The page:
Thursday, April 30, 2009

Dietary Fat and Mood

Dietary fat is necessary for mental and physical health. Excessively lean diets may be mentally and physically unhealthy. A balanced diet, with abundant fruits and vegetables, at least 30% of calories coming from fat, and with carbohydrates coming from foods with a lower glycemic index (e.g. reducing amounts of simple sugars), is probably a sound recommendation for good physical and mental health.

The type of fat is important, though: trans-fats are particularly harmful (these are from hydrogenated oils including hydrogenated margarines). It is probably true that omega-6 fatty acids (present in vegetable or soybean oils), while necessary in moderation, are over-abundant in western diets. Saturated fats (such as from red meat and dairy) have been associated with worse health outcomes.

Yet, as I review the literature, I see that this assumption about saturated fat may not be as clear as what most people assume. I intend to review this literature more thoroughly, and add to this post later. It may be that saturated fats from plant foods such as coconut are more benign. And it may be that health problems associated with eating a lot of red meat are due to factors aside from the saturated fat content.

*As I look into the coconut oil issue, I see there is a tremendous amount of hype and salesmanship going on--it seems to be touted as some kind of miracle food, also with a variety of scientific claims (e.g. about medium-chain triglyceride content) intended to strengthen the persuasion. When I look into what the research literature has to say, there really isn't a lot out there. What is out there at this point is not very consistent. It is true that there are groups of people, such as in Polynesia, who consume a lot of coconut oils, apparently without developing high rates of heart disease. In any case, I think it is fair to say that coconut or coconut oil in small quantities could be reasonably included in a healthy diet.

Clearly healthy sources of fat include fish, olive oil, nuts, avocados, and canola oil.

There are several types of cholesterol in the blood, the main subtypes being LDL and HDL. High LDL is a risk factor for cardiovascular disease (e.g. heart attacks and strokes). HDL is considered "the good cholesterol", and it is quite clear that higher HDL levels reduce the risk of developing cardiovascular disease. It is possible to increase HDL by exercising regularly, maintaining a healthy weight, stopping smoking, increasing dietary intake of monounsaturated fat (e.g. olive oil & canola oils), and increasing soluble fiber in the diet (e.g. oats, fruits, vegetables, legumes). 1-2 drinks per day (but no more) of alcohol may favourably impact HDL levels and overall health. It is important to note that the actual cholesterol present in certain foods, such as eggs, has an inconsistent relationship with serum cholesterol levels (perhaps a stronger relationship in some people than others), and an even less consistent effect on health variables--so cholesterol content of foods need not be a particularly important variable to assess.

In this 1998 study from the British Journal of Nutrition, subjects initially consumed a diet with 41% of calories coming from fat, then half of these subjects switched to a low-fat diet with only 25% of calories from fat. The group with the lower-fat diet developed higher levels of anger, hostility, and anxiety compared to the group continuing the higher-fat diet:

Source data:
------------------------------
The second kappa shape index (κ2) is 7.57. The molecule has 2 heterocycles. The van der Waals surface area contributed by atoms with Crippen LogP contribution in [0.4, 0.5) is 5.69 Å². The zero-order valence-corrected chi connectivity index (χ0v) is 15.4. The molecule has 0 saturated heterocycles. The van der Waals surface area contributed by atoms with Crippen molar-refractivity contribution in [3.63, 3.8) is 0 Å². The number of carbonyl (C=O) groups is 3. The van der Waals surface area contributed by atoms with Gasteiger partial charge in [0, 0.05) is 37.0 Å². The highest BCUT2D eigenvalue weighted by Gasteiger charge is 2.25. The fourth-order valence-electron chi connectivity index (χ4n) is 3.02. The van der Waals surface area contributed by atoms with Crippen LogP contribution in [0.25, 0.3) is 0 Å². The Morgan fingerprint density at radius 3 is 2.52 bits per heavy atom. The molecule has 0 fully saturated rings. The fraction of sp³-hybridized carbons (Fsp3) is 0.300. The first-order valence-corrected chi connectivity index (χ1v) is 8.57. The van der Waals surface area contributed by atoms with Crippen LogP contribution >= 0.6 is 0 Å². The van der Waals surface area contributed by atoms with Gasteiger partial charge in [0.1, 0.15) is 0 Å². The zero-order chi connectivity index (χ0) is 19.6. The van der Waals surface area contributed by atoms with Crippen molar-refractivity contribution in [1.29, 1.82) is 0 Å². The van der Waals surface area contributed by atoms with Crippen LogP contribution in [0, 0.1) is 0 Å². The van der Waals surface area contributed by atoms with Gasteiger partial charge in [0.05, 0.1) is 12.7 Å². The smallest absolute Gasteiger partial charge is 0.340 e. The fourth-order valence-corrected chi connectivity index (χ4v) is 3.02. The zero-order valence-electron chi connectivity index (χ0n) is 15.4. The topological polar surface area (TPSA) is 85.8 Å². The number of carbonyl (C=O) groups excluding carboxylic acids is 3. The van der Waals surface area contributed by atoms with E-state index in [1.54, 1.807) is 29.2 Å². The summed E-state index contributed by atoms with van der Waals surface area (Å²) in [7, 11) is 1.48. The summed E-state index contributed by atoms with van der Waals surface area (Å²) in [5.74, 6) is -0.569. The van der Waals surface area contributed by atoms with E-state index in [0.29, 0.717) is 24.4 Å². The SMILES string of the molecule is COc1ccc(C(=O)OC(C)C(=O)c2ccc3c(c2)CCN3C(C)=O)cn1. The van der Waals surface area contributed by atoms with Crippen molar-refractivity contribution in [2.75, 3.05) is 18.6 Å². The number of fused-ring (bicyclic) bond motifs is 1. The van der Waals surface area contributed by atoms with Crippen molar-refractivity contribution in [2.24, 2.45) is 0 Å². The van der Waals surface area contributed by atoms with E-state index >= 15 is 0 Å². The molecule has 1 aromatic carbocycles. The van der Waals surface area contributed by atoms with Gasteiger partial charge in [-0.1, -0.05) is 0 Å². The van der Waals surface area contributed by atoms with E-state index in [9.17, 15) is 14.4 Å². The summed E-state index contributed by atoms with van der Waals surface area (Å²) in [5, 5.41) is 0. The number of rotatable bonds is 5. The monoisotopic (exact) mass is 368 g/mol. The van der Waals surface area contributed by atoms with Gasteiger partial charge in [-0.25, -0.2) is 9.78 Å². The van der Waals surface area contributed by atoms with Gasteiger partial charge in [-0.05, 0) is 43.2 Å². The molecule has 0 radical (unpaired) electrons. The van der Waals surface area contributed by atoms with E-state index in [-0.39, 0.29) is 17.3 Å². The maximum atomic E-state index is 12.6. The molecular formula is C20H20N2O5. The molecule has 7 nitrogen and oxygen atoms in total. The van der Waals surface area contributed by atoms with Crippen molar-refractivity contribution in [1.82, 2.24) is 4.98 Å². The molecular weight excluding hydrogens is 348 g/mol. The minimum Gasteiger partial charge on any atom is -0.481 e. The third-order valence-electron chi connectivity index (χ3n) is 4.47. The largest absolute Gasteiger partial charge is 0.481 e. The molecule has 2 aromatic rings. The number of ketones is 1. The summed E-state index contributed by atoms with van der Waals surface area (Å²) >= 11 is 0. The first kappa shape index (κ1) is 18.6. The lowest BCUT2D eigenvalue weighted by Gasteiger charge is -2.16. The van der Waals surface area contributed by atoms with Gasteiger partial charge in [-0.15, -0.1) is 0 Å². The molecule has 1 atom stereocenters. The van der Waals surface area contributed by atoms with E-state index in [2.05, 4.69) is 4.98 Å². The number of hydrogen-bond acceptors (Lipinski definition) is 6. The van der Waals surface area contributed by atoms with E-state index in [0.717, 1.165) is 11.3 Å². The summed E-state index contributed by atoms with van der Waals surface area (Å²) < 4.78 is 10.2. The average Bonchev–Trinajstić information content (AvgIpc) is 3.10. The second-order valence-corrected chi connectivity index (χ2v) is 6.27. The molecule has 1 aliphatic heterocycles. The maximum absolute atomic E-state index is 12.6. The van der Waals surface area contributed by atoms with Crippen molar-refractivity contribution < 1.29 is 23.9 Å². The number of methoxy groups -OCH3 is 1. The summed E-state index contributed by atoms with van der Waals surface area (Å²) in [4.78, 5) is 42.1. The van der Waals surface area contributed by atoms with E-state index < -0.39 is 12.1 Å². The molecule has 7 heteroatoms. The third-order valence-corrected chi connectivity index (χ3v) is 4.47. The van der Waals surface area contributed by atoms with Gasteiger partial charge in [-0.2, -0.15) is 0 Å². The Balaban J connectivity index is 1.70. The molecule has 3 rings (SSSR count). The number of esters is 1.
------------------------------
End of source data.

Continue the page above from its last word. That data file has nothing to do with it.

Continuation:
In this 2008 meta-analysis from Annals of Behavioural Medicine, an inverse association is found between serum cholesterol levels and depression. It is an interesting and surprising finding, given that we recognize lower cholesterol levels as beneficial for your heart:

In this 2008 study, a group with chronic depression was compared with a group with normal mood, and it was found that depression was associated with lower HDL levels (i.e. lower "good cholesterol"), even after controlling for several confounding factors. This type of study is unfortunately a bit weak. Here's a link to the abstract:

Here's a reference to a 2003 article from Encephale reviewing some of the evidence about low cholesterol being associated with depression and suicide. The authors also suggest that inadequate omega-3 fatty acids compared to omega-6 fatty acids in the diet may be a contributing factor to higher rates of depression.

This is a small but convincing 2008 study which showed significantly lower cholesterol levels in suicidal patients with schizoaffective disorder, compared to non-suicidal patients with schizoaffective disorder, and compared to healthy controls. HDL (the "good cholesterol") was higher in the non-suicidal patients and in the control group. The groups did not differ significantly with respect to BMI, so the association between cholesterol and symptoms would not have been due to weight.

Here's another 2007 study showing low cholesterol levels in an elderly group with cognitive impairment, and in an elderly group with depression, compared to a healthy elderly group.

Here's a 2007 study showing strong association between higher HDL cholesterol and better physical functioning among the oldest elderly (over 80 years old):

Here's a 2004 review describing the many findings about higher HDL being associated with better physical and mental functioning in the elderly, and in particular that people who live over 100 years have higher HDL levels:

In this strong, prospective 2009 study following 1,468 nurses with type II diabetes, higher dietary saturated and trans fat intake, and a lower ratio of polyunsaturated fat to saturated fat in the diet, was associated with worse cognitive decline (those in the highest third of saturated+trans fat intake effectively aged an extra 7 years with respect to cognitive decline, compared to those in the lowest third):

Here's a similar 2004 article from Neurology showing worse cognitive decline associated with higher saturated fat intake, lower monounsaturated fat intake, and a lower ratio of polyunsaturated to saturated fat intake: